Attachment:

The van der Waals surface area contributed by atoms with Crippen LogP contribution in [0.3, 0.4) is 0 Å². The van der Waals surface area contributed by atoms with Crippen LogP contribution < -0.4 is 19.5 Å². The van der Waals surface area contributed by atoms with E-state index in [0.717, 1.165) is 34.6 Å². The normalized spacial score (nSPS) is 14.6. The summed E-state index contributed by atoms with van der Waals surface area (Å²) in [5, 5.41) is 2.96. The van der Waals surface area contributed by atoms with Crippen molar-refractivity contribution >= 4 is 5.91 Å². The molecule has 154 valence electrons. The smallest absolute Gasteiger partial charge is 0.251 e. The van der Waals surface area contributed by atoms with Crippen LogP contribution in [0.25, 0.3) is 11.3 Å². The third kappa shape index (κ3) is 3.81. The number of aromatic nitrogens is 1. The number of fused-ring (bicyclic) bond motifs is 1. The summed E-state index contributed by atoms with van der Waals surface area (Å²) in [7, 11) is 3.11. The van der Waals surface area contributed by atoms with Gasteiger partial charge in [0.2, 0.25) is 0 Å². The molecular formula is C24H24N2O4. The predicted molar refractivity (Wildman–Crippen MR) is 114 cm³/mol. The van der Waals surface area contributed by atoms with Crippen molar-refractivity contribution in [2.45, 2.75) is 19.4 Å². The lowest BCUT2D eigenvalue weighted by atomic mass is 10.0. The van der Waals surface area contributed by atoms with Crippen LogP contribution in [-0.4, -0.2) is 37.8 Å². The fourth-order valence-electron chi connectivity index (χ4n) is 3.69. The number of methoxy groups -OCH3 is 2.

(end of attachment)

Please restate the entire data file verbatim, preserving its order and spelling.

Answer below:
The van der Waals surface area contributed by atoms with Crippen LogP contribution in [0.3, 0.4) is 0 Å². The van der Waals surface area contributed by atoms with Crippen LogP contribution < -0.4 is 19.5 Å². The van der Waals surface area contributed by atoms with E-state index in [0.717, 1.165) is 34.6 Å². The normalized spacial score (nSPS) is 14.6. The summed E-state index contributed by atoms with van der Waals surface area (Å²) in [5, 5.41) is 2.96. The van der Waals surface area contributed by atoms with Crippen molar-refractivity contribution >= 4 is 5.91 Å². The molecule has 154 valence electrons. The smallest absolute Gasteiger partial charge is 0.251 e. The van der Waals surface area contributed by atoms with Crippen LogP contribution in [0.25, 0.3) is 11.3 Å². The third kappa shape index (κ3) is 3.81. The number of aromatic nitrogens is 1. The number of fused-ring (bicyclic) bond motifs is 1. The summed E-state index contributed by atoms with van der Waals surface area (Å²) in [7, 11) is 3.11. The van der Waals surface area contributed by atoms with Gasteiger partial charge in [0.2, 0.25) is 0 Å². The molecular formula is C24H24N2O4. The predicted molar refractivity (Wildman–Crippen MR) is 114 cm³/mol. The van der Waals surface area contributed by atoms with Crippen molar-refractivity contribution in [2.45, 2.75) is 19.4 Å². The lowest BCUT2D eigenvalue weighted by atomic mass is 10.0. The van der Waals surface area contributed by atoms with Crippen LogP contribution in [-0.4, -0.2) is 37.8 Å². The fourth-order valence-electron chi connectivity index (χ4n) is 3.69. The number of methoxy groups -OCH3 is 2.